Wednesday, August 3, 2016


Do you believe in ghosts? A recent poll in the States found 42% of people believed in ghosts while a similar poll in the UK found 52% of people there did too. I'm part of that 52%. So writing a series about a college girl who sees ghosts wasn't fantasy to me. 

Greyworld came into existence when I was wondering what I'd write next. I'd just completed a series and had the feeling most of us get when something comes to an end. I call it the blahs. Really, I should have started on a new story before I finished the series, to avoid that state. But I didn't. So there I was, with a massive case of the blahs and no idea what I wanted to do about it.

I sat down in front of my keyboard and let my muse play. I call her my muse, but I actually think she's a collective on the other side who feed me fodder for my books. I just act as secretary and write their stories down. 

So there I was – fingers at the ready, mind as blank as a whiteboard on the first day of the school term. Then the first sentence came through. 'Don't believe what they tell you in movies and on TV, ghosts don't haunt people.' 

To say I was floored would be playing my reaction down. I believed in ghosts. I'd seen ghosts, for Pete's sake! Now my muse was telling me they didn't exist? That it was all in my imagination?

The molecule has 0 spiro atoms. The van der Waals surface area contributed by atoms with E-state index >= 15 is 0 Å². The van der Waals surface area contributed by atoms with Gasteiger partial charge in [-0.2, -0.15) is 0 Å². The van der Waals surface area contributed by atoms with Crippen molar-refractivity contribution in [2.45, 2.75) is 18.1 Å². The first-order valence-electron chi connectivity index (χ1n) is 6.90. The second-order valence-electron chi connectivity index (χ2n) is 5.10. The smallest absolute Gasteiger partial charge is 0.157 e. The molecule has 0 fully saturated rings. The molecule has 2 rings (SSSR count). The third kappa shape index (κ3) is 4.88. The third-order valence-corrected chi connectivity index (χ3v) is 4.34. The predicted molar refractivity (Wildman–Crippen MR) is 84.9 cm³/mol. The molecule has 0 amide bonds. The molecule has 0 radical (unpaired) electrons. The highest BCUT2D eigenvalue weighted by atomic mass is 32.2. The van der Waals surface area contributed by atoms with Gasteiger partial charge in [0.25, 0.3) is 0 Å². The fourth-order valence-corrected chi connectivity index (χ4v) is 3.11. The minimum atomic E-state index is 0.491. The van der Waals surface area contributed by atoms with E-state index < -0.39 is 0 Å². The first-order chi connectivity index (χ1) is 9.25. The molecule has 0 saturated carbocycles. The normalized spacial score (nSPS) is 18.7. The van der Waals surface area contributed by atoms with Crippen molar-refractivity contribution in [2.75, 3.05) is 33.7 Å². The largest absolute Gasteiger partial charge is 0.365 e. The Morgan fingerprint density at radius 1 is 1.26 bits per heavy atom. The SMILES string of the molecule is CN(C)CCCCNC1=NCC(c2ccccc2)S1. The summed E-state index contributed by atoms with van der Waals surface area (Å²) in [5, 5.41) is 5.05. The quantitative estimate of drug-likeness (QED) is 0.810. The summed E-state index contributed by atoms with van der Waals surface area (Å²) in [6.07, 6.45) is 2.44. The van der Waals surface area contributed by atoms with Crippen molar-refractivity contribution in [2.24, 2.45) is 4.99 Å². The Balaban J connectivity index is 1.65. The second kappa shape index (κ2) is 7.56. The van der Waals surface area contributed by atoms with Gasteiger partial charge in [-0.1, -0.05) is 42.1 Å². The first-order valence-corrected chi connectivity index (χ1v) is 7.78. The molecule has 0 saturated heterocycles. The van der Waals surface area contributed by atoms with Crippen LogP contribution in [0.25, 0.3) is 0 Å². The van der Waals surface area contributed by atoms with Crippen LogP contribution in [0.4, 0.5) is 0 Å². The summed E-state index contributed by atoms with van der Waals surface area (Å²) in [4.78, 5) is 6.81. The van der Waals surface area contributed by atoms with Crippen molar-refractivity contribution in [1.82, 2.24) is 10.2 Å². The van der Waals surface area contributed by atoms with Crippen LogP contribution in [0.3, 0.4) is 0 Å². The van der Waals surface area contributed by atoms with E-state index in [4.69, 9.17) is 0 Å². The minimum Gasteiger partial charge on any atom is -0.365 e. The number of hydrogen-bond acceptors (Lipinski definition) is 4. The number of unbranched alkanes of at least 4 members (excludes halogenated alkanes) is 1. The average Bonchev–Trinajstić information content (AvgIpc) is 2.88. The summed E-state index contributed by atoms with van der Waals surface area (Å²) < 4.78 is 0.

Wait, no, that wasn't what it said. It said ghosts don't haunt people, not that they didn't exist. So, after picking myself up off the metaphorical floor, I put my fingers on the keyboard again and waited for clarification. It came quickly. 'Don't get me wrong, I'm not saying ghost don't exist, I'm just saying they don't haunt people. Because basically they don't know we're here.'

A little more mollified, and a lot curious, I waited for more. This was totally new terrain for me. The ghosts I'd come in contact with always knew I was there. Not that there were a lot. But enough. Especially since coming to live in England. There's a reason why more than half the population believe in ghosts here. This place is a mecca for them. I guess that happens when people have lived and died by the millions on this little island over the millennia. Not like Australia where I come from. It's a percentage game. More dead people; more possible ghosts; and more sensitive people to see them.

I decided to let my muse have her say, even if I wasn't sure she was telling me the truth. As I did so an amazing new perspective on earth-bound spirits started to reveal itself. And I decided to stick with the first person narrative form, and the info dump as the start of the novel, because Beth's character came through so clearly in it. I wanted her to hook the reader as she'd hooked me, and then let her test her theories against the 'reality' of meeting someone who didn't fit her world view. Give her a little of her own medicine. 

And Greyworld, one of the most 'realistic' romances I have even written, was born. Now, as the last on the four-part series is about to be released, I look back at the day I sat with the blahs and think, Wow, what a rollercoaster ride! 

So now I'm daring you to test you theories of reality against Beth's, to decide whether there really are things out there that don't go bump in the night.

Nyhs Glover is doing a $10 Amazon Gift Card Giveaway! All you need to do to enter is to leave a comment below on what you think about ghosts and Glover's new book.